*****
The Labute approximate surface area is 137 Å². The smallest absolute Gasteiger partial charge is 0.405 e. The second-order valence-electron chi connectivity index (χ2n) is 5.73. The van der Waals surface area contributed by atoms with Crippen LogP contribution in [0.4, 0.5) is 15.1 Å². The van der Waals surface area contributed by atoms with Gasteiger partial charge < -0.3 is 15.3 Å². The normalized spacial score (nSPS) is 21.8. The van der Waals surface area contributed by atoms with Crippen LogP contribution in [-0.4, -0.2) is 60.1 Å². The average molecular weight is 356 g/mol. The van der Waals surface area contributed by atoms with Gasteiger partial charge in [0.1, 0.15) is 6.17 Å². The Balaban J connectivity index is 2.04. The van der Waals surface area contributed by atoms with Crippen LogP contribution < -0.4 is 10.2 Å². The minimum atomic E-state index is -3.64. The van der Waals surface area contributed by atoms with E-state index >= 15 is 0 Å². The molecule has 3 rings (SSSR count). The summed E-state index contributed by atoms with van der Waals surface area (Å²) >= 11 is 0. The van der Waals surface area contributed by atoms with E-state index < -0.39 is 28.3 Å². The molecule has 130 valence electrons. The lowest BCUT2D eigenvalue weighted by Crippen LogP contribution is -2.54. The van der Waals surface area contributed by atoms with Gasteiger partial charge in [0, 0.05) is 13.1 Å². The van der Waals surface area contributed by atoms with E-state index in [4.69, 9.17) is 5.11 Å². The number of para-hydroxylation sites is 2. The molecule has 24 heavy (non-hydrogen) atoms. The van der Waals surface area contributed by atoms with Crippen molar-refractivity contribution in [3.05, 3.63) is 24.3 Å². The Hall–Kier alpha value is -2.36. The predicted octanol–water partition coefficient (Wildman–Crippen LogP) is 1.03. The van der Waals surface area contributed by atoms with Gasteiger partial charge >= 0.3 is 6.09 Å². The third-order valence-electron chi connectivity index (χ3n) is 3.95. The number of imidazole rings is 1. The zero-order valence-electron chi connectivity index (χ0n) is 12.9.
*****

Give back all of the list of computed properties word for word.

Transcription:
The Labute approximate surface area is 137 Å². The smallest absolute Gasteiger partial charge is 0.405 e. The second-order valence-electron chi connectivity index (χ2n) is 5.73. The van der Waals surface area contributed by atoms with Crippen LogP contribution in [0.4, 0.5) is 15.1 Å². The van der Waals surface area contributed by atoms with Gasteiger partial charge < -0.3 is 15.3 Å². The normalized spacial score (nSPS) is 21.8. The van der Waals surface area contributed by atoms with Crippen LogP contribution in [-0.4, -0.2) is 60.1 Å². The average molecular weight is 356 g/mol. The van der Waals surface area contributed by atoms with Gasteiger partial charge in [0.1, 0.15) is 6.17 Å². The Balaban J connectivity index is 2.04. The van der Waals surface area contributed by atoms with Crippen LogP contribution < -0.4 is 10.2 Å². The minimum atomic E-state index is -3.64. The van der Waals surface area contributed by atoms with E-state index >= 15 is 0 Å². The molecule has 3 rings (SSSR count). The summed E-state index contributed by atoms with van der Waals surface area (Å²) >= 11 is 0. The van der Waals surface area contributed by atoms with E-state index < -0.39 is 28.3 Å². The molecule has 130 valence electrons. The lowest BCUT2D eigenvalue weighted by Crippen LogP contribution is -2.54. The van der Waals surface area contributed by atoms with Gasteiger partial charge in [0, 0.05) is 13.1 Å². The van der Waals surface area contributed by atoms with E-state index in [4.69, 9.17) is 5.11 Å². The number of para-hydroxylation sites is 2. The molecule has 24 heavy (non-hydrogen) atoms. The van der Waals surface area contributed by atoms with Crippen molar-refractivity contribution in [3.05, 3.63) is 24.3 Å². The Hall–Kier alpha value is -2.36. The predicted octanol–water partition coefficient (Wildman–Crippen LogP) is 1.03. The van der Waals surface area contributed by atoms with Gasteiger partial charge >= 0.3 is 6.09 Å². The third-order valence-electron chi connectivity index (χ3n) is 3.95. The number of imidazole rings is 1. The zero-order valence-electron chi connectivity index (χ0n) is 12.9.